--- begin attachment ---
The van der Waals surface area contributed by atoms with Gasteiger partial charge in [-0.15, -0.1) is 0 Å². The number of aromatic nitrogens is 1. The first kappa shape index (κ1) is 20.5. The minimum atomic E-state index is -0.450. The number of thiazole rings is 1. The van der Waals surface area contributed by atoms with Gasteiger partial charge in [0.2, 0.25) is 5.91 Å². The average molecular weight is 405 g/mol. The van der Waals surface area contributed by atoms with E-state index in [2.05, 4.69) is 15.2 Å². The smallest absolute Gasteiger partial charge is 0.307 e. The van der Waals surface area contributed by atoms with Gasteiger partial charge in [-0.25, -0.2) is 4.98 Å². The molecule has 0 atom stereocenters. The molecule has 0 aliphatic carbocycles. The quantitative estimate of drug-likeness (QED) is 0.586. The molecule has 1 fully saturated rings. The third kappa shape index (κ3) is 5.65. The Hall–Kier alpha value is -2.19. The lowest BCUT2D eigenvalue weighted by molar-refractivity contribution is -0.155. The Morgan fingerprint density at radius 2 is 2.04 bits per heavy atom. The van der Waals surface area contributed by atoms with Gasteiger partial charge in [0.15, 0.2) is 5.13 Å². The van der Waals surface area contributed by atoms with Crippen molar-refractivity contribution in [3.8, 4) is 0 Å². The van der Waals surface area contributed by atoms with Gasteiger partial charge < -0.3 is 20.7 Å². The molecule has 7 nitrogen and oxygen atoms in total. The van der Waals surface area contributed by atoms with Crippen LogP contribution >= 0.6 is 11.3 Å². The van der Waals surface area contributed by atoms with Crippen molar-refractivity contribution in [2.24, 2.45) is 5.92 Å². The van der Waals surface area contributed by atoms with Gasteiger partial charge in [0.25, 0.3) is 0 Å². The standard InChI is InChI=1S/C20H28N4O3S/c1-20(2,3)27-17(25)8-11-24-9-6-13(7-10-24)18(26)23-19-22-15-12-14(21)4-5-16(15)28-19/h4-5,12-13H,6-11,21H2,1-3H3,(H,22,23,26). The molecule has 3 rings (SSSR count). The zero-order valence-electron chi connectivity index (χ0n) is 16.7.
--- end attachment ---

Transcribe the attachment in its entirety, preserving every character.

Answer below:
The van der Waals surface area contributed by atoms with Gasteiger partial charge in [-0.15, -0.1) is 0 Å². The number of aromatic nitrogens is 1. The first kappa shape index (κ1) is 20.5. The minimum atomic E-state index is -0.450. The number of thiazole rings is 1. The van der Waals surface area contributed by atoms with Gasteiger partial charge in [0.2, 0.25) is 5.91 Å². The average molecular weight is 405 g/mol. The van der Waals surface area contributed by atoms with E-state index in [2.05, 4.69) is 15.2 Å². The smallest absolute Gasteiger partial charge is 0.307 e. The van der Waals surface area contributed by atoms with Gasteiger partial charge in [-0.25, -0.2) is 4.98 Å². The molecule has 0 atom stereocenters. The molecule has 0 aliphatic carbocycles. The quantitative estimate of drug-likeness (QED) is 0.586. The molecule has 1 fully saturated rings. The third kappa shape index (κ3) is 5.65. The Hall–Kier alpha value is -2.19. The lowest BCUT2D eigenvalue weighted by molar-refractivity contribution is -0.155. The Morgan fingerprint density at radius 2 is 2.04 bits per heavy atom. The van der Waals surface area contributed by atoms with Gasteiger partial charge in [0.15, 0.2) is 5.13 Å². The van der Waals surface area contributed by atoms with Crippen molar-refractivity contribution in [3.8, 4) is 0 Å². The van der Waals surface area contributed by atoms with Gasteiger partial charge < -0.3 is 20.7 Å². The molecule has 7 nitrogen and oxygen atoms in total. The van der Waals surface area contributed by atoms with Crippen LogP contribution >= 0.6 is 11.3 Å². The van der Waals surface area contributed by atoms with Crippen molar-refractivity contribution in [2.24, 2.45) is 5.92 Å². The van der Waals surface area contributed by atoms with Gasteiger partial charge in [0.25, 0.3) is 0 Å². The standard InChI is InChI=1S/C20H28N4O3S/c1-20(2,3)27-17(25)8-11-24-9-6-13(7-10-24)18(26)23-19-22-15-12-14(21)4-5-16(15)28-19/h4-5,12-13H,6-11,21H2,1-3H3,(H,22,23,26). The molecule has 3 rings (SSSR count). The zero-order valence-electron chi connectivity index (χ0n) is 16.7.